Dreaded bird poop

There are few things as annoying as birds pooping on your nice clean boat. It’s particularly distressing when they choose your expensive, dark coloured, Sunbrella canvas work to do it on. Clean up is tedious and there’s a real danger of permanent staining. So, what can you do about it?

Have you noticed how some boats are targeted by birds and others aren’t? I’ve walked around many marinas in my time and I’ve always been struck by how some boats attract birds and others don’t. I’m told that once a group of birds selects your boat as their privy they’ll keep coming back to your boat, to the exclusion of neighbouring boats, until something changes. No-one seems to know precisely why one boat is selected over another but it seems that once one bird has pooped this gives the signal to the others to follow suit. Clearly, if you’re near habitat that supports birds you stand a greater chance of becoming a convenience than if you’re located well away from a bird-friendly environment. So, don’t be a victim. If you’re a chosen one, clean the boat meticulously and move to another berth.

For the most part the birds sit on your spreaders and boom and drop their gifts from on high. Sometimes they’ll stand on the boat rail or spray hood and crap but that seems a less frequent procedure. So, it’s important to make perching on your appendages difficult. One way to do this is to run a length of fishing line – I actually use old fly fishing lines – from mast to topping lift, about a foot above the boom. You don’t need to add pieces of ribbon or, heaven forbid, old CDs, it’s the line that prevents them landing.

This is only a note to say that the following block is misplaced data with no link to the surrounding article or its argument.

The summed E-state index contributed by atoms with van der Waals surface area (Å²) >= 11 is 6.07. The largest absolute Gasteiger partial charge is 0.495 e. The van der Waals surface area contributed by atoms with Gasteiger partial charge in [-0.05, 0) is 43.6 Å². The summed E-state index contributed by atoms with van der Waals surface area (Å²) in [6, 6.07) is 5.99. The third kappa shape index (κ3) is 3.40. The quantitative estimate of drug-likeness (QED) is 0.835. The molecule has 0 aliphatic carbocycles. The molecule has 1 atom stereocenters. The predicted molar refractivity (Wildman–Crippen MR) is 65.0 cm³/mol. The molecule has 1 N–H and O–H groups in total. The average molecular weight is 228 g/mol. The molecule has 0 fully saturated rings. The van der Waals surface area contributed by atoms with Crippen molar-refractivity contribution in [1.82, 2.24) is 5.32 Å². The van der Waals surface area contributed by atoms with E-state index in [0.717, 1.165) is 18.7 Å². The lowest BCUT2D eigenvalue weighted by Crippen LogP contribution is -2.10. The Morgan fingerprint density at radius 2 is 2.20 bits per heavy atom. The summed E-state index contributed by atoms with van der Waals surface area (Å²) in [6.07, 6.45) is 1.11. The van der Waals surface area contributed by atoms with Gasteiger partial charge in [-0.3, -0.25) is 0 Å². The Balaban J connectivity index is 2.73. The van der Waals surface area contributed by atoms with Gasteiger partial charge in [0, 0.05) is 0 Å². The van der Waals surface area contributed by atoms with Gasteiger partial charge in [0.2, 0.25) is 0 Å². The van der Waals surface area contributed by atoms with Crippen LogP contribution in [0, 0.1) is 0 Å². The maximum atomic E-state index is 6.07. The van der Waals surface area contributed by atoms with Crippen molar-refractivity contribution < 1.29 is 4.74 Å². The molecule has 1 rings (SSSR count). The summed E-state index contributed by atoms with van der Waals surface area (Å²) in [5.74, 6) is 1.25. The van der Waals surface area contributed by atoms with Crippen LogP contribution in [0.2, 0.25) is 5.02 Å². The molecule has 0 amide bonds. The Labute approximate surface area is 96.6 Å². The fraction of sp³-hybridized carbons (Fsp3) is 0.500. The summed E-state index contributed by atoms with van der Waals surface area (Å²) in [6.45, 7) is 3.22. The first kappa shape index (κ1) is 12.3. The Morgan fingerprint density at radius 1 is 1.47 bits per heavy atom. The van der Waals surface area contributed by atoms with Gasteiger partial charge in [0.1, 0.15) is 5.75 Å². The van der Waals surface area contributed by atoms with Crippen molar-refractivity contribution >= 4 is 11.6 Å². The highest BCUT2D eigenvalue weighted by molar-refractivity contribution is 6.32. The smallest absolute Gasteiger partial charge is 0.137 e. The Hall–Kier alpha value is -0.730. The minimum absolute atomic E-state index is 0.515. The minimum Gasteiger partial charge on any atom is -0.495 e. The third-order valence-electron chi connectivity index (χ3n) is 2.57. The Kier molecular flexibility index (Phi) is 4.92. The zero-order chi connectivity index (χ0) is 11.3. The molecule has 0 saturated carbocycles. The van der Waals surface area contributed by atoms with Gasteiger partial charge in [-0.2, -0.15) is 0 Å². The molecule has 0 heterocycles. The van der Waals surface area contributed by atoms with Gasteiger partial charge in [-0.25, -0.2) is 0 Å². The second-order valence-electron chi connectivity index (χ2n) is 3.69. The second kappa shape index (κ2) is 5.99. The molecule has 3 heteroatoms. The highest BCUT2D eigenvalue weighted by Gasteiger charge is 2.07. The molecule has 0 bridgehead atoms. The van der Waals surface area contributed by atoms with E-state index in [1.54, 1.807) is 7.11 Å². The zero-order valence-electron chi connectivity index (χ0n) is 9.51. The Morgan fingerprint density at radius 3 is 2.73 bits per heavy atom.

That saves your boom cover from boom perchers but you still need to tackle the messages from higher up. A line running from mast to shroud a few inches above each spreader works well. On smaller boats it’s a good idea to stow your halyards in clips half way along the spreaders – I guess the smaller area for perching is less desirable.
If you don’t give much of a damn for flag etiquette it works to have flags hoisted on port and starboard flag halyards – the flapping puts the little crappers off. At the masthead a burgee is effective. Other masthead deterrents include a VHF whip antenna and a spike on your Windex – standard on the Davis model. One thing that doesn’t deter birds are those bottle brush type lightning dissipaters; I’ve seen a bird nesting in one!
The triatic stay on ketches can be a problem and I can see no easy solution. Perhaps a fishing line running along above it, or flags suspended from it? Or just do away with the triatic stay altogether and stand a better chance of keeping one of your spars in place if you’re dismasted. A bit drastic, perhaps.

On power boats with full length stainless tube safety rails you get unwelcome perching. In a marina in Majorca I saw a large power boat on which cable ties were wrapped around the rails every few inches with the tag ends pointing up. A deck hand told me it worked well but it certainly looked like sh…,err, the thing we’re trying to prevent.

Last, and definitely least, are the rubber snakes, lizards, alligators or what have you intended to scare off birds. In my dock walking research the incidence of guanoed boats with a snake lying in the cockpit suggests that they aren’t an effective deterrent – they may even be attractors.

Of course, the best deterrent of all is to keep moving – birds can’t hit a moving target – so, if you needed another excuse to go full time cruising, this is it.
I’m not even going to mention a shotgun.